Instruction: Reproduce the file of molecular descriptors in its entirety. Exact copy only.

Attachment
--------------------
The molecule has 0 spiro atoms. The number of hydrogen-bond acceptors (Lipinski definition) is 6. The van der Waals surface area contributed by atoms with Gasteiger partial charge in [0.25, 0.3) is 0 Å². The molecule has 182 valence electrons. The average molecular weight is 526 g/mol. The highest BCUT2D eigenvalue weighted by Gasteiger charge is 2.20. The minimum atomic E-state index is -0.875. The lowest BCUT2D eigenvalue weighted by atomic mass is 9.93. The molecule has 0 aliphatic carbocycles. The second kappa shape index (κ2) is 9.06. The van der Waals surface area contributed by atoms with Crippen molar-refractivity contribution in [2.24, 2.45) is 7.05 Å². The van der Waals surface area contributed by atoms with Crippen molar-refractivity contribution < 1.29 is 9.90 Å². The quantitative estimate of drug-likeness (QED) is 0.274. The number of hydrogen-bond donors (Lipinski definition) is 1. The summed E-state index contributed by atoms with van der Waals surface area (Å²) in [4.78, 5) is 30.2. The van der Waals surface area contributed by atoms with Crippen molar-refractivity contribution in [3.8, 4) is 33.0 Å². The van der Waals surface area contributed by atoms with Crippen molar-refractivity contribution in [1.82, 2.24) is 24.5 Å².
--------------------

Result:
The molecule has 0 spiro atoms. The number of hydrogen-bond acceptors (Lipinski definition) is 6. The van der Waals surface area contributed by atoms with Gasteiger partial charge in [0.25, 0.3) is 0 Å². The molecule has 182 valence electrons. The average molecular weight is 526 g/mol. The highest BCUT2D eigenvalue weighted by Gasteiger charge is 2.20. The minimum atomic E-state index is -0.875. The lowest BCUT2D eigenvalue weighted by atomic mass is 9.93. The molecule has 0 aliphatic carbocycles. The second kappa shape index (κ2) is 9.06. The van der Waals surface area contributed by atoms with Crippen molar-refractivity contribution in [2.24, 2.45) is 7.05 Å². The van der Waals surface area contributed by atoms with Crippen molar-refractivity contribution < 1.29 is 9.90 Å². The quantitative estimate of drug-likeness (QED) is 0.274. The number of hydrogen-bond donors (Lipinski definition) is 1. The summed E-state index contributed by atoms with van der Waals surface area (Å²) in [4.78, 5) is 30.2. The van der Waals surface area contributed by atoms with Crippen molar-refractivity contribution in [3.8, 4) is 33.0 Å². The van der Waals surface area contributed by atoms with Crippen molar-refractivity contribution in [1.82, 2.24) is 24.5 Å².